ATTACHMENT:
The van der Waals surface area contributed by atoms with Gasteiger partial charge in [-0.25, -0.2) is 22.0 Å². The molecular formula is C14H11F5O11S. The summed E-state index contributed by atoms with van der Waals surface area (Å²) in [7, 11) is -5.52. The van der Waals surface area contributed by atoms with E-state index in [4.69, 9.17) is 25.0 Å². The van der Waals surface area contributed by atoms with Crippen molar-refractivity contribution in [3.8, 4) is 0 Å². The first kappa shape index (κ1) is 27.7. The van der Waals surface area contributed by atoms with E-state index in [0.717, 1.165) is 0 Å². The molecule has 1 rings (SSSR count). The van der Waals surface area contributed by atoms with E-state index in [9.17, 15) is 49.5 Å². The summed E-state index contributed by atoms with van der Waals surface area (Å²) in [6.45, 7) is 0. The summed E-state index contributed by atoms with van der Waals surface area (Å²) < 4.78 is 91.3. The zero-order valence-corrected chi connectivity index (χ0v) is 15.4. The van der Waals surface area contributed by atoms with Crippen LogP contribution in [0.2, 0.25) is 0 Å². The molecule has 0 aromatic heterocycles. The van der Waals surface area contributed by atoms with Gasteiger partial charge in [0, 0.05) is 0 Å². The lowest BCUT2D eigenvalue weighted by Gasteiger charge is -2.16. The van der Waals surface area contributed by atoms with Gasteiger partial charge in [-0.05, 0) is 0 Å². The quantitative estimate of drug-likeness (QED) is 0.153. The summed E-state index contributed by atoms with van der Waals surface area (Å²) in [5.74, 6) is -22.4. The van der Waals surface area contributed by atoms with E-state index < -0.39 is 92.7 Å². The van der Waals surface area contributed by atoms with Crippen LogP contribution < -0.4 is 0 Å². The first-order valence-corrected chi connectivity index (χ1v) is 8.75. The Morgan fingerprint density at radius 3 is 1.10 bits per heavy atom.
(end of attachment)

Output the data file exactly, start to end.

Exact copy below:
The van der Waals surface area contributed by atoms with Gasteiger partial charge in [-0.25, -0.2) is 22.0 Å². The molecular formula is C14H11F5O11S. The summed E-state index contributed by atoms with van der Waals surface area (Å²) in [7, 11) is -5.52. The van der Waals surface area contributed by atoms with E-state index in [4.69, 9.17) is 25.0 Å². The van der Waals surface area contributed by atoms with Crippen molar-refractivity contribution in [3.8, 4) is 0 Å². The first kappa shape index (κ1) is 27.7. The van der Waals surface area contributed by atoms with E-state index in [0.717, 1.165) is 0 Å². The molecule has 1 rings (SSSR count). The van der Waals surface area contributed by atoms with E-state index in [9.17, 15) is 49.5 Å². The summed E-state index contributed by atoms with van der Waals surface area (Å²) in [6.45, 7) is 0. The summed E-state index contributed by atoms with van der Waals surface area (Å²) < 4.78 is 91.3. The zero-order valence-corrected chi connectivity index (χ0v) is 15.4. The van der Waals surface area contributed by atoms with Crippen LogP contribution in [0.2, 0.25) is 0 Å². The molecule has 0 aromatic heterocycles. The van der Waals surface area contributed by atoms with Gasteiger partial charge in [0, 0.05) is 0 Å². The lowest BCUT2D eigenvalue weighted by Gasteiger charge is -2.16. The van der Waals surface area contributed by atoms with Gasteiger partial charge in [-0.05, 0) is 0 Å². The quantitative estimate of drug-likeness (QED) is 0.153. The summed E-state index contributed by atoms with van der Waals surface area (Å²) in [5.74, 6) is -22.4. The van der Waals surface area contributed by atoms with E-state index < -0.39 is 92.7 Å². The van der Waals surface area contributed by atoms with Crippen LogP contribution < -0.4 is 0 Å². The first-order valence-corrected chi connectivity index (χ1v) is 8.75. The Morgan fingerprint density at radius 3 is 1.10 bits per heavy atom.